By April Short
Health/Science Reporter

As Congress deliberates over a plan for fiscal health, the medical education community calls for a portion of the economic stimulation plan.

“Medical education plays a role in the nation’s fiscal health, as well as physical health,” said Edward Salsberg, director of the Center for Workforce Studies at the Association of American Medical Colleges (AAMC).

AAMC petitioned Congress Nov. 11 to consider the role medical schools and teaching hospitals play in the nation’s fiscal health and provide $1.9 billion to the National Institutes of Health (NIH), increased support for Veterans Affairs research facilities, Title VII health professions, the National Health Service Corps, and the country’s emergency preparedness and response programs.

“It has been well documented that adding major academic medical centers, research and care are important generators in the economy,” Salsberg said, “and that both the research side and the services side employ many people.”

Medical schools across the nation have already put into action a plan of their own to meet the nation’s staggering health care needs. Many schools have increased the number of students they admit this year to meet the country’s need for qualified physicians.

First-year enrollment in the nation’s medical schools increased by almost 2 percent in 2007, reaching the highest enrollment in history: over 18,000 students. The enrollment continues to climb.

Doug Levy is the special assistant to the dean at the UC San Francisco School of Medicine. He said increased enrollment will allow the country to plan for better health care in future generations.

“If you look at the demographic trends, especially in California, you will notice that we will not have enough medical professionals to take care of our population in the future if we do not start creating them now,” Levy said. “Better health care in general is one of the best things we can do to protect the economic future. Because right now health care expenses are one of the largest costs in our society. If you look at how much we spend per person in our society versus other nations, we aren’t getting a whole lot for it.”

Since 1980, UC undergraduate enrollment has increased by 69 percent, but

enrollment in UC health sciences has increased by less than 2 percent. This means that, while the population continues to increase and the number of qualified applicants for medical schools rises, there has not been a significant increase in medical school enrollment in roughly 30 years.

“We need to be creating more physicians to do an even better job of addressing the needs of our society,” Levy said.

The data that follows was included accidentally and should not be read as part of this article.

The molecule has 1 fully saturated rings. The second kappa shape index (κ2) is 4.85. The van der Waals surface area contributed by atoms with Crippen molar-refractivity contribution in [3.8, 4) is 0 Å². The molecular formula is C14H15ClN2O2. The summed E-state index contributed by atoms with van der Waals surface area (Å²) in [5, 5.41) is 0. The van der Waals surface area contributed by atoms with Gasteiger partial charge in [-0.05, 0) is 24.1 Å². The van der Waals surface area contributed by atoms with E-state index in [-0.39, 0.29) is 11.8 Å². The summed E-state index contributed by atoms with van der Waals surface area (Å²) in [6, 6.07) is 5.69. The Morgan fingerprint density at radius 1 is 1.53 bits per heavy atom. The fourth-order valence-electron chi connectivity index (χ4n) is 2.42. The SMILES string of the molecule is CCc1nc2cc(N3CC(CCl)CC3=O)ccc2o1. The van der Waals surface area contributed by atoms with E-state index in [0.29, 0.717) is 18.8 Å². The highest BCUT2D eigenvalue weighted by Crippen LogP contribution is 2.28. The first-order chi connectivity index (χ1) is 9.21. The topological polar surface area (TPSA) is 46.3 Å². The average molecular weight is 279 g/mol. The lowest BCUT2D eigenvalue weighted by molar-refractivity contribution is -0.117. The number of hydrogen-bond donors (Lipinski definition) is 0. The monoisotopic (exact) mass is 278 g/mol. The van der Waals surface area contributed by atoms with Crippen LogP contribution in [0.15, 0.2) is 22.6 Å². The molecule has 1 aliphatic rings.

UCSF has increased its enrollment by joining the UC Programs in Medical Education Initiative (PRIME), along with many other UC medical schools.

PRIME seeks to address California’s most disadvantaged groups and communities by enrolling roughly 10 extra students in UC medical programs. These extra students are individuals who have expressed interest in working with underserved urban communities.

Health science major fifth-year Bobby Petro intends to apply to medical school in June. Petro said he understands the nation’s need for physicians, but he is cautious of the possible implications increased enrollment could entail.

“If [medical schools] are increasing their enrollment, then their standard for accepting people might be a little lower, and that could decrease competition because they are letting more people in,” Petro said. “Their standards for accepting people should still be high even though they are accepting more people.”

Salsberg responded to concerns such as Petro’s.

“We know there are many, many more applicants to medical schools than there are slots for them to go into,” Salsberg said. “We’ve looked at MCAT scores and grade point averages, and we’ve surveyed our deans, and we just don’t see a diminution of the quality of medical students because we are letting in more students.”

Levy emphasized the need for action in the sphere of medical education as Congress deliberates over the nation’s economic future.

“We have to be thinking now about medical needs that we are going to have 10 years, 20 years, 30 years from now,” he said, “because if we make mistakes now, it will be too late to fix them 20 or 30 years from now.”